Often I was brought to meetings where I was allowed to sit and observe but also ask my own questions and participate in conversations with the various curators and designers of these exhibits. On several occasions I was given tours of exhibits by the very people who created them!

Katie (right) and a fellow intern in the new Dinosaur Hall.
Katie (right) and a fellow intern in the new Dinosaur Hall.

Helping to Name the Dinosaur Hall

Of course it wasn’t all inside looks and backstage passes.

Some of the most difficult work I did at OP&A was administering general surveys. Picture flyering on Bruinwalk.  If any of you have done this you will have felt my pain.

But even here it wasn’t all bad. One survey I was heavily involved in was interviewing visitors to inform the decision of the name for the new dinosaur hall.

As I’ve heard happens so often in marketing research, none of the names we recommended were ultimately chosen. Even so, I knew that I was contributing to an effort to name a hall that would be there for the next 50 years.

A Supervisor Who Cared

I also had the benefit of an amazing mentor.

Dr. Zahava Doering, my internship coordinator, made it her mission to make sure I was as involved as possible as an intern, while also getting the chance to see and explore the wonderful city I was in. She also ensured I had ample time and resources to work on my own research paper.

Dr. Doering encouraged me to speak up in meetings, took me to see a show at the Kennedy Center for the Performing Arts and to a post-performance cocktail party at the Ukrainian Embassy.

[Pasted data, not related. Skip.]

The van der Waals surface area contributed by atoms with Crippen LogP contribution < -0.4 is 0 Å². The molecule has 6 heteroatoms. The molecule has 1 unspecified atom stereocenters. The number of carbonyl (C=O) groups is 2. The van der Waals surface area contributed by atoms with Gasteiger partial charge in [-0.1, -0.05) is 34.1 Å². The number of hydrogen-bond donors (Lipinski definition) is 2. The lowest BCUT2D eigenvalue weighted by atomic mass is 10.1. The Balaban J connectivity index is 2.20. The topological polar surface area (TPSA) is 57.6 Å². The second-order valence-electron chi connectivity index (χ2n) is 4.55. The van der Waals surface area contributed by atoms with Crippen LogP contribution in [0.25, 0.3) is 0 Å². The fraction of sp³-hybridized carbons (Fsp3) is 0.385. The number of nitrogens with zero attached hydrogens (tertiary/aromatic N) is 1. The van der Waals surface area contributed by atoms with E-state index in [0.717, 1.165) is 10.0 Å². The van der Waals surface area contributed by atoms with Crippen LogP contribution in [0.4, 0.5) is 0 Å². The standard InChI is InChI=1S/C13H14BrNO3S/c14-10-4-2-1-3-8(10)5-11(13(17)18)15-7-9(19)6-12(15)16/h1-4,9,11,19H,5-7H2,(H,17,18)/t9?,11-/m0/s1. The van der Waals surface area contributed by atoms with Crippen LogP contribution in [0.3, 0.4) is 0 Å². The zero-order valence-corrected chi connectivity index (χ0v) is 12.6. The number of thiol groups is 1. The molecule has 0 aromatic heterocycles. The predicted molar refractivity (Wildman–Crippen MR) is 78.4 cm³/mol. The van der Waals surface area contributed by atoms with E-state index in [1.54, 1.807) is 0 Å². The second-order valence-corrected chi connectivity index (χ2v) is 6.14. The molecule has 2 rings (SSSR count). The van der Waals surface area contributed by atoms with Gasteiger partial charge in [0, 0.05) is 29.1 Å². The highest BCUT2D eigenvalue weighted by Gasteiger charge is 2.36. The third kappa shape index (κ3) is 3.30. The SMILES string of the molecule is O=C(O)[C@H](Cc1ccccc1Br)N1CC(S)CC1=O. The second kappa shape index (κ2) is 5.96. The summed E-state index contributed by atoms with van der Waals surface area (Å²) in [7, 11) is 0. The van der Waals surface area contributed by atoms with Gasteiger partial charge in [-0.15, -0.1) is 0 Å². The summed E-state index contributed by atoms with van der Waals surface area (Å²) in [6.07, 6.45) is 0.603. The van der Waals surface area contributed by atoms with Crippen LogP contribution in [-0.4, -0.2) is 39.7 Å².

In New York City
In New York City

She even offered to put me up on a weekend trip to New York where she had a lovely brownstone in Chelsea.

Without Dr. Doering, I would have had a totally different experience that quarter.

New Skills, New Perspective, New Career Goal

At the end of 10 weeks I had learned so much. OP&A helped me not only strengthen my research and professional skills, but taught me that politics is not the only way to help people.

The work I did helped improve the way the Smithsonian educates citizens. The reason this fabulous resource is free is that scientist James Smithson believed in “the increase and diffusion of knowledge,” and I was helping to bring that belief to fruition.

Today I hope to continue to help people in similar ways.

My dream is to work for the research branch of Walt Disney’s Imagineering, helping to improve the various theme parks around the world. (Disney is a personal obsession of mine.)

After DC, a Different Way to Get Where I Want to Go

My time in DC helped me realize that sometimes you can help people just by making their day a little brighter or helping them learn something new. I learned that I did not have to suffer through the banes of law school and politics–a perfect option for many people, but not my cup of tea.

The Quarter in Washington Program taught me that there can be more than one road to get to the place you want, and for that I will be forever grateful.

Katie Westbrook will graduate in 2015 with BAs in Political Science and Psychology. She is an officer on the Executive Board of UCLA’s Phi Sigma Pi Honors Fraternity.  A member of UCLA’s Hooligan Theatre Company, in 2014 Katie appeared in the group’s production of “Hair.”

More about internship opportunities at the Smithsonian Institutions